- If you allow the dough to rise in a warm spot right away cover with a kitchen towel and allow dough to rise for about 1-2 hours until the dough has doubled in size. Then continue to instructions to form the loaves
- Cover the bowl with a kitchen towel if rising right away.
- If you want to continue the next day cover the dough with plastic wrap and place dough in fridge overnight to rest and rise.
- If you do an overnight rise, in the morning remove the dough from the bowl and form into 4 loaves. The dough will be cold and take a long time to warm up and rise to the proper height ready to bake. Anywhere from 2-3 hours
- Line 2 baking sheets with parchmen paper, and set aside.
- Divide the dough into 4 pieces. Shape the dough into 4 logs. Place the loaves on the prepared baking sheets.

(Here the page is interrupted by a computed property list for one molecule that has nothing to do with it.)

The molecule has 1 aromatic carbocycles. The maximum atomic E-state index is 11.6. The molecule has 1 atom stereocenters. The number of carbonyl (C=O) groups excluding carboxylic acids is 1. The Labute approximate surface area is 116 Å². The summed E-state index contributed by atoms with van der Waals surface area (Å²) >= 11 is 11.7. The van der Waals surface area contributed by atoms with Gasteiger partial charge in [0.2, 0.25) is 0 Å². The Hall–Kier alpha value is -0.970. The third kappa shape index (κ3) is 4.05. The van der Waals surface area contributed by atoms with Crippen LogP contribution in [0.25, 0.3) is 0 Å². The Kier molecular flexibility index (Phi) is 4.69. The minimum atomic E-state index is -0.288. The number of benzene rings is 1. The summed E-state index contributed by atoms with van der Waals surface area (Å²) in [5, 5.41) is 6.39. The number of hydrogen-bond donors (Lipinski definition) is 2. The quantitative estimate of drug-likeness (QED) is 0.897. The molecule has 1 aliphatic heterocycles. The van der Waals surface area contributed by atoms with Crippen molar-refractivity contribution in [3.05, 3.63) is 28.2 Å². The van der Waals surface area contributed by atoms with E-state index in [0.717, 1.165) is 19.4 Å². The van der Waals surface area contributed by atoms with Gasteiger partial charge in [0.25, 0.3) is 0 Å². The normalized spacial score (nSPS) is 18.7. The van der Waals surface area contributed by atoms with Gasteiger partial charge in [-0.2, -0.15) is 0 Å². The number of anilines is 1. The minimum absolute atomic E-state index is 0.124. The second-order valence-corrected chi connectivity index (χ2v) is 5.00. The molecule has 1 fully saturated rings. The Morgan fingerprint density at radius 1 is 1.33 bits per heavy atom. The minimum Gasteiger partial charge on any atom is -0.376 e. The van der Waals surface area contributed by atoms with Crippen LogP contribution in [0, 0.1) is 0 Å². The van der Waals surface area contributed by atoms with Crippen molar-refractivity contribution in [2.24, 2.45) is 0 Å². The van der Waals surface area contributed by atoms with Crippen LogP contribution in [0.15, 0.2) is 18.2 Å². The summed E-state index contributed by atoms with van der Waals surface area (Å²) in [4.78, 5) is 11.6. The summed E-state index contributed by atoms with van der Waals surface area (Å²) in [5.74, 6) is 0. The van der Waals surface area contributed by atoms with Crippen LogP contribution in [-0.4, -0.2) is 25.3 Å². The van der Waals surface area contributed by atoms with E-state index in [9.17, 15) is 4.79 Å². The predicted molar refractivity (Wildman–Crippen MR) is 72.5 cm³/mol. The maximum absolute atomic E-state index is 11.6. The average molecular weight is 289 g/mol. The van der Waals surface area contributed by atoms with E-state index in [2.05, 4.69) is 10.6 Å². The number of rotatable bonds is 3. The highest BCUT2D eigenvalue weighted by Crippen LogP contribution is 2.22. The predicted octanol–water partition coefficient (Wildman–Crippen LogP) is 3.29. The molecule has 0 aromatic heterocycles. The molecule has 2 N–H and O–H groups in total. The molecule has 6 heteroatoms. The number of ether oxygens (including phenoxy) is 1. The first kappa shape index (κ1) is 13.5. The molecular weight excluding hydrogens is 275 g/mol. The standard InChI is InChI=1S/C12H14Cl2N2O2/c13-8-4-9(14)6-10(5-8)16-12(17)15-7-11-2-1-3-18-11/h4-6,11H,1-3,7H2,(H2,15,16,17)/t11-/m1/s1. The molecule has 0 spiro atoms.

- Loosely cover the dough with a kitchen or tea towel and place in a warm spot and let the dough rise until doubled, about 2 hours. Because the dough is heavy be patient and let the yeast do it's work. It may take time to rise to the proper height. Dough is ready to bake when you take your finger and press on the dough. If the indentaion stays it is ready. If it bounces back wait longer and test again.
- Preheat the oven to 375 degrees F.
- Bake for about 25- 30 minutes or until a thermometer reads 190 degrees F
- Place on cooling racks after removing from oven so the bread cools completely and does not get a soft, soggy bottom.
- Allow bread to cool smlightly before slicing
Don’t forget to pin this for later!
My name is Mary. Here at The Recipe Patch you will find a garden full of recipes to make life easy and delicious. I hope you find a new recipe to share with your friends and family. There is something for every occasion…. Let’s get to work… or play